- Code PSYC3002
- Unit Value 6 units
In this course, students engage in advanced, in-depth explorations of various aspects of the social psychology of groups and group life. Students will engage in depth in the analysis of the social and psychological process of social categorization into groups, the interdependencies between individuals and groups, and the cognitive, attitudinal and behavioural consequences of both social categorization and social interdependence. Throughout the course, students will have the opportunity to examine current understandings of group interactions (e.g., deviance, norms, & decision making), pro-social behaviours (e.g., cooperation, helping, trust, & fairness), social change and collective action, social influence, and stereotyping and prejudice. The course, itself, strongly integrates theory with laboratory and field data, allowing students to gain a solid understanding of advanced, contemporary insights into a range of social behaviours.
A key feature of this course is its emphasis on the importance of theory in developing an understanding of group life. This emphasis on theory, however, is balanced by a rigorous laboratory program designed to complement the lectures, while simultaneously providing hands-on lessons in experimental social psychology. Throughout the course, students will design an experiment; complete a Human Research Ethics Application; and write a formal research report Introduction, hypothesis, Methods and Results. Students will learn key features of social-psychological experimental design, including the manipulation and measurement of variables of interest, scale construction, hypothesis testing, data interpretation, as well as abstract methodological concepts such as “mediation” and “moderation”.
Critically, this course not only provides students with a supported and structured environment in which to gain a deep understanding of the social psychology of group life, but it equips students with a variety of graduate attributes (also known as employability skills) identified as important for the development of a productive workforce. Specifically, students develop an ability to communicate effectively and contribute to scholarship in social psychology; to solve problems, take individual initiative, and think critically; to understand ethical values in research; and to make sense of evidence. Achieving at high levels in this course requires good self-management, planning and organization skills.
This is an Honours Pathway Course.
Upon successful completion, students will have the knowledge and skills to:
- Have a broad understanding of the social psychology of group life, including an understanding of interdependence, categorization, and the cognitive, attitudinal and behavioural consequences of the social psychology of group life, including interdependence and categorization.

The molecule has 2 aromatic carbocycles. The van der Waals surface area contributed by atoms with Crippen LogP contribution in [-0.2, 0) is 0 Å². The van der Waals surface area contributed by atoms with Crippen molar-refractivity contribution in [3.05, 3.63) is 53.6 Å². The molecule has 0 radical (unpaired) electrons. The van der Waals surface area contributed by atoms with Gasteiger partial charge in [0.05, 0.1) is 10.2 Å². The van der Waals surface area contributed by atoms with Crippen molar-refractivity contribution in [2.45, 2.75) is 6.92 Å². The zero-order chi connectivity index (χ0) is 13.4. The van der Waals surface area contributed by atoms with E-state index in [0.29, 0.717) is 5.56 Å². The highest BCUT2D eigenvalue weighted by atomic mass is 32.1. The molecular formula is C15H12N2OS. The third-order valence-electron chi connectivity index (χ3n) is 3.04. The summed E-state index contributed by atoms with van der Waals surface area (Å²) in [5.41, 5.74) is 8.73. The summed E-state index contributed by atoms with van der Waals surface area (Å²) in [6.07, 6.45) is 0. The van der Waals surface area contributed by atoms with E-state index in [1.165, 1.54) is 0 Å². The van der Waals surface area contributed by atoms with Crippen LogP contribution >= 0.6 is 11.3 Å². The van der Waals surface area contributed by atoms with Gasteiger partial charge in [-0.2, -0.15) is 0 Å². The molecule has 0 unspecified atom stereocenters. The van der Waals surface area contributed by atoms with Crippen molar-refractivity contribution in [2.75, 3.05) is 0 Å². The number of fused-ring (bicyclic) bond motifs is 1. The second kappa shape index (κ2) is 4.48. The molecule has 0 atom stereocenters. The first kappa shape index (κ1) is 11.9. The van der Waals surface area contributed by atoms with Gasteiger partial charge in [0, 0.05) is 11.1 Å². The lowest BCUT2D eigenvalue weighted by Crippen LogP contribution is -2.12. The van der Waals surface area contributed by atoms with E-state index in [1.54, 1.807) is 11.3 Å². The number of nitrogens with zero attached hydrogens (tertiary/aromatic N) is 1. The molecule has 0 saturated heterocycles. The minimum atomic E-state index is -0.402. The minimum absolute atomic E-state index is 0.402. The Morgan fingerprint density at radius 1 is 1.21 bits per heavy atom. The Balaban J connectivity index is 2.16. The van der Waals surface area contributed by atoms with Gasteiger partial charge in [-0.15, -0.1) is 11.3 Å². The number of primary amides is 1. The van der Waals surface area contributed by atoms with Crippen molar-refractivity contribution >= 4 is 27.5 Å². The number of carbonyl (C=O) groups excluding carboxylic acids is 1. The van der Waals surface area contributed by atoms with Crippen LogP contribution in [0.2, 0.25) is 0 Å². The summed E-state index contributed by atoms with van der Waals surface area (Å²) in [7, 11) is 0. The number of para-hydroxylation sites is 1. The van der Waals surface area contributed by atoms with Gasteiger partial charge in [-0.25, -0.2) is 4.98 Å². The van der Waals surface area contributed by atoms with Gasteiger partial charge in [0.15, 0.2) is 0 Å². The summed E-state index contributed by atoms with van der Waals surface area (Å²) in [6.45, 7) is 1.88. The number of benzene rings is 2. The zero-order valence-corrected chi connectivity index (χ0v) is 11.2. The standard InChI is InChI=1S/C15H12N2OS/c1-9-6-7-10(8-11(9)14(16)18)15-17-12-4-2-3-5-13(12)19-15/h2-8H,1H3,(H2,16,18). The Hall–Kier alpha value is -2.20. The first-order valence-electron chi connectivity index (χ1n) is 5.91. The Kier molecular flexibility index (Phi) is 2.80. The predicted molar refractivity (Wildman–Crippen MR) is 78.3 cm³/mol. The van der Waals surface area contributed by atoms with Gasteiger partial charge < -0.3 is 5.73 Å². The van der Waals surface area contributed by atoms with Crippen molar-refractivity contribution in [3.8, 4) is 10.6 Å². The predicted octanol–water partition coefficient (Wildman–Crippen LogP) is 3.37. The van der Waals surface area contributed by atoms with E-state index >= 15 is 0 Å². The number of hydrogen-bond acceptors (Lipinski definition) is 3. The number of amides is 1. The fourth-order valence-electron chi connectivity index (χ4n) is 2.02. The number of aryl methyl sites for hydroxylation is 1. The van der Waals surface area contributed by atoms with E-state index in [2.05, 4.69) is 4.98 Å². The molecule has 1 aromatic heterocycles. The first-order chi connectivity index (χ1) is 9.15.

- Have a deep understanding of how social identity and self-categorization processes affect the pattern and progression of group life.
- Have gained deeper insight into the manner in which a diverse set of social-psychological phenomena can be examined and understood by a single meta-theoretical framework and, in doing so, gain an appreciation for the role and value of theory in social psychology.
- Have a deeper understanding of nature and practice of social-psychological research.
- Be able to write two key components of a social-psychological research report (Introduction & Method), and complete a Human Research Ethics Application.
- Online quizzes on lecture content - 2.5% in total (3) [LO 1,2,3]
- Written in-class laboratory exercises - 22.5% in total (22) [LO 1,2,3,4,5]
- 2000-word research report reviewing a given area of social psychological literature 37.5% (37) [LO 2,4,5]
- Final exam (40) [LO 1,2,3,4]
In response to COVID-19: Please note that Semester 2 Class Summary information (available under the classes tab) is as up to date as possible. Changes to Class Summaries not captured by this publication will be available to enrolled students via Wattle.
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The expected workload will consist of approximately 130 hours throughout the semester including:
- Face-to face component which may consist of 1 x 2 hour lecture per week and 5 x 3 hours of laboratories spread across the semester.
- Approximately 91 hours of self-study which will include preparation for lectures, presentations and other assessment tasks, as well as engaging in deep learning of course material.
To be confirmed
Requisite and Incompatibility
The essential readings for PSYC3002 are prescribed journal articles and book chapters.
Tuition fees are for the academic year indicated at the top of the page.
If you are a domestic graduate coursework or international student you will be required to pay tuition fees. Tuition fees are indexed annually. Further information for domestic and international students about tuition and other fees can be found at Fees.
- Student Contribution Band:
- Unit value:
- 6 units
If you are an undergraduate student and have been offered a Commonwealth supported place, your fees are set by the Australian Government for each course. At ANU 1 EFTSL is 48 units (normally 8 x 6-unit courses). You can find your student contribution amount for each course at Fees. Where there is a unit range displayed for this course, not all unit options below may be available.
Offerings, Dates and Class Summary Links
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